Will parkour be on the Olympics program in 2024? The International Gymnastics Federation (FIG) sure hopes so.
Following meetings with its new Parkour Commission and Parkour Earth — a rival organization that claims to be the sport’s governing body and opposes FIG’s involvement in parkour — FIG announced in early November that parkour demonstration events will be held at the 2018 Summer Youth Olympic Games in Buenos Aries and the 2020 Olympic Games in Tokyo. (Parkour also is known as freerunning, the urban discipline closest to obstacle racing.)
According to Inside the Games, a leading news site about the Olympics, FIG also wants to host the first FIG Parkour World Championships in 2020 and put the sport on the World Games program in Birmingham, Alabama, in 2021.
“Their ultimate objective is then to be added as a new discipline on the Olympic program at Paris 2024,” Inside the Games reports, “a decision likely to be made by the International Olympic Committee (IOC) in 2021.”
FIG President Morinari Watanabe also has “promised [the organization] will help develop the discipline and ensure that parkour is run by specialists. Educational courses are due to be rolled out [on] five continents.”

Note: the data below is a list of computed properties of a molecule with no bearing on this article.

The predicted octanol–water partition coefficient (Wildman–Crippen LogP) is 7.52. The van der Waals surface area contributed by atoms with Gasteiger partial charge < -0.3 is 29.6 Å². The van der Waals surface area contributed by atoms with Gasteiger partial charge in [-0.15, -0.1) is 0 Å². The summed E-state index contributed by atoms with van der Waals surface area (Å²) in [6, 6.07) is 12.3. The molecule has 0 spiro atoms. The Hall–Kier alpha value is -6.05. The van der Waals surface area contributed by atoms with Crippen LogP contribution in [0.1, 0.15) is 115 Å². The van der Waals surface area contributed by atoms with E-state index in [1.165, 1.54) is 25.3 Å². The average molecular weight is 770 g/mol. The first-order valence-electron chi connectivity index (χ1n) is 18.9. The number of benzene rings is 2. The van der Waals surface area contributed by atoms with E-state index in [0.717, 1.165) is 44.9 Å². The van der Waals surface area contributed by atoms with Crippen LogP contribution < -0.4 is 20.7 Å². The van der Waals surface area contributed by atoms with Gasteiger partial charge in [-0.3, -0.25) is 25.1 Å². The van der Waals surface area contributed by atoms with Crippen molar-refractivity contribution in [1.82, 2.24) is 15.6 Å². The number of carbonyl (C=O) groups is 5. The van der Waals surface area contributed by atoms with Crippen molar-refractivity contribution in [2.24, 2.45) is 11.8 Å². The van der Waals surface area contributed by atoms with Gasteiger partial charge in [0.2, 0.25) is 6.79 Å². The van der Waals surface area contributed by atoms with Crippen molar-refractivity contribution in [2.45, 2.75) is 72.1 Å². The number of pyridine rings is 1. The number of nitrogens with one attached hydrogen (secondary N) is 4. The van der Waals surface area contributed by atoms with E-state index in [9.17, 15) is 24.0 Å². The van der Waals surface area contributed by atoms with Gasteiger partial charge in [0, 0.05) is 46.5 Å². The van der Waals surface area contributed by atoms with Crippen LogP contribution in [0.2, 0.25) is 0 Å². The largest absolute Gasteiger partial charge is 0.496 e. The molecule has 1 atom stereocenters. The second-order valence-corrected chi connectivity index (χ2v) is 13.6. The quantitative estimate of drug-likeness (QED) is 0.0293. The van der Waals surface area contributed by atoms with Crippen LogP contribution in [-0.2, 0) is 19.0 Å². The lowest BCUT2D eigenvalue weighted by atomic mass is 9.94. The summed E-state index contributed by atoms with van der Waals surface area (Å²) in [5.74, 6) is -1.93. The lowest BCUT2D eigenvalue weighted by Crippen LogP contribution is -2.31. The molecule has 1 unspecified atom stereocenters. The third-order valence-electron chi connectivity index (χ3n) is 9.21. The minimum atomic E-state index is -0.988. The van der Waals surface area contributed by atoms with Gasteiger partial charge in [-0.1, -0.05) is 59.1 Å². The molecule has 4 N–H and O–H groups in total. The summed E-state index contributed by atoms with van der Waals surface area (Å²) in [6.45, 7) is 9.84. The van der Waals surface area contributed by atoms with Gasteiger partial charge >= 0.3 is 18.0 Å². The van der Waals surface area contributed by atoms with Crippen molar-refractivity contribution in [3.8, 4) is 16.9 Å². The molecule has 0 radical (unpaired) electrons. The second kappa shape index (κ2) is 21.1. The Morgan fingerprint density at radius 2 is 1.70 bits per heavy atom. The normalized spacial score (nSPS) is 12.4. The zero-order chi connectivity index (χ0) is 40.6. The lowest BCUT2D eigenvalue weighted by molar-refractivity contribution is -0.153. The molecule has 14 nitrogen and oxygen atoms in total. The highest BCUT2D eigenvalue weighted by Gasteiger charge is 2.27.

But there's a lot going on beneath the surface that FIG isn't discussing.
After FIG integrated parkour as a gymnastics discipline, the organization was accused of "encroachment and misappropriation,” and Parkour Earth was formed as the sport’s governing body. Still a small entity with only six members, Parkour Earth remains against FIG’s takeover of the sport.
Parkour UK’s Chief Executive Officer Eugene Minogue, who also serves as the transitional head of Parkour Earth, told Inside the Games that “if [FIG] want[s] a dialogue, we are happy to continue having it.”
Meanwhile, as the sport continues to make strides in the United States, a 10-by-30-foot wooden viewing platform at Vault PK — a popular parkour facility in San Diego where children learn how to run, jump and flip through American Ninja Warrior-style obstacle courses — collapsed on Nov. 11. At least 23 people, mainly kids, were transported to hospital by ambulance.
San Diego city and fire inspectors found several building code violations at Vault PK, including improperly constructed walls, mezzanines, stairs, partitions, restrooms, locker rooms and offices, according to The San Diego Union-Tribune.
“They will never operate again in our building,” Rob Schupp, spokesperson for the city’s Metropolitan Transit System, which leased warehouse space in which Vault PK was housed as part of the San Diego Sports Entertainment Center. “They can’t get back in. They’re gone.”